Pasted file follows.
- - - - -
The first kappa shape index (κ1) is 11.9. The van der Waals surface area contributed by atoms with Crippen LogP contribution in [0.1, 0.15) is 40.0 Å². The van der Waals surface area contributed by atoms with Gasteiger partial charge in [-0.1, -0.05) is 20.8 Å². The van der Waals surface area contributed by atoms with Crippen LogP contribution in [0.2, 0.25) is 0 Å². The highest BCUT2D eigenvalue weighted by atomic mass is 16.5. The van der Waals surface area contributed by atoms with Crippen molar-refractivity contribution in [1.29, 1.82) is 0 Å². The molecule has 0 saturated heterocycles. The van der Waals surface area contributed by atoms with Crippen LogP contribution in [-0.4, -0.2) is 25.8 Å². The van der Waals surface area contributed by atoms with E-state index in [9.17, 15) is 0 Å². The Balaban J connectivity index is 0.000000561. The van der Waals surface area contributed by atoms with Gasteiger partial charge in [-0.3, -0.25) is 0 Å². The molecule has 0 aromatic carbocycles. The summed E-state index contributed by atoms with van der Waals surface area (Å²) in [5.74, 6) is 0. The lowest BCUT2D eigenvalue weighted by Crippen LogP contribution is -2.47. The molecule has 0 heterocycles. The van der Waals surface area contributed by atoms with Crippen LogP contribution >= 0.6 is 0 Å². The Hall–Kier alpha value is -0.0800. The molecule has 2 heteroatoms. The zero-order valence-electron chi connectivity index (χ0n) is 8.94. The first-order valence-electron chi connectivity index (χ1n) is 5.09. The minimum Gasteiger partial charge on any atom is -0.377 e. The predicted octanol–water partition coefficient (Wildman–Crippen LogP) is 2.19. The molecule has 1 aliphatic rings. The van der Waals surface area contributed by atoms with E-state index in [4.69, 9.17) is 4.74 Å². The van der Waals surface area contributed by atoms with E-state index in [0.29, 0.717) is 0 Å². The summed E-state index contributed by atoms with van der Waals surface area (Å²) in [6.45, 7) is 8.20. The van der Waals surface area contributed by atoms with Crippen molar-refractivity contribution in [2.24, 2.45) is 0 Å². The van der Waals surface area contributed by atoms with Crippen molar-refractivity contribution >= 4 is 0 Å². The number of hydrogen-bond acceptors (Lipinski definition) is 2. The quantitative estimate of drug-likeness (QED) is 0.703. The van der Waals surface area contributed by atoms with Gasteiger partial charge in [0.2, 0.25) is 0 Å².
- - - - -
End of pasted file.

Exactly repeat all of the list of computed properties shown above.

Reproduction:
The first kappa shape index (κ1) is 11.9. The van der Waals surface area contributed by atoms with Crippen LogP contribution in [0.1, 0.15) is 40.0 Å². The van der Waals surface area contributed by atoms with Gasteiger partial charge in [-0.1, -0.05) is 20.8 Å². The van der Waals surface area contributed by atoms with Crippen LogP contribution in [0.2, 0.25) is 0 Å². The highest BCUT2D eigenvalue weighted by atomic mass is 16.5. The van der Waals surface area contributed by atoms with Crippen molar-refractivity contribution in [1.29, 1.82) is 0 Å². The molecule has 0 saturated heterocycles. The van der Waals surface area contributed by atoms with Crippen LogP contribution in [-0.4, -0.2) is 25.8 Å². The van der Waals surface area contributed by atoms with E-state index in [9.17, 15) is 0 Å². The Balaban J connectivity index is 0.000000561. The van der Waals surface area contributed by atoms with Gasteiger partial charge in [-0.3, -0.25) is 0 Å². The molecule has 0 aromatic carbocycles. The summed E-state index contributed by atoms with van der Waals surface area (Å²) in [5.74, 6) is 0. The lowest BCUT2D eigenvalue weighted by Crippen LogP contribution is -2.47. The molecule has 0 heterocycles. The van der Waals surface area contributed by atoms with Crippen LogP contribution >= 0.6 is 0 Å². The Hall–Kier alpha value is -0.0800. The molecule has 2 heteroatoms. The zero-order valence-electron chi connectivity index (χ0n) is 8.94. The first-order valence-electron chi connectivity index (χ1n) is 5.09. The minimum Gasteiger partial charge on any atom is -0.377 e. The predicted octanol–water partition coefficient (Wildman–Crippen LogP) is 2.19. The molecule has 1 aliphatic rings. The van der Waals surface area contributed by atoms with E-state index in [4.69, 9.17) is 4.74 Å². The van der Waals surface area contributed by atoms with E-state index in [0.29, 0.717) is 0 Å². The summed E-state index contributed by atoms with van der Waals surface area (Å²) in [6.45, 7) is 8.20. The van der Waals surface area contributed by atoms with Crippen molar-refractivity contribution in [2.24, 2.45) is 0 Å². The van der Waals surface area contributed by atoms with Crippen molar-refractivity contribution >= 4 is 0 Å². The number of hydrogen-bond acceptors (Lipinski definition) is 2. The quantitative estimate of drug-likeness (QED) is 0.703. The van der Waals surface area contributed by atoms with Gasteiger partial charge in [0.2, 0.25) is 0 Å².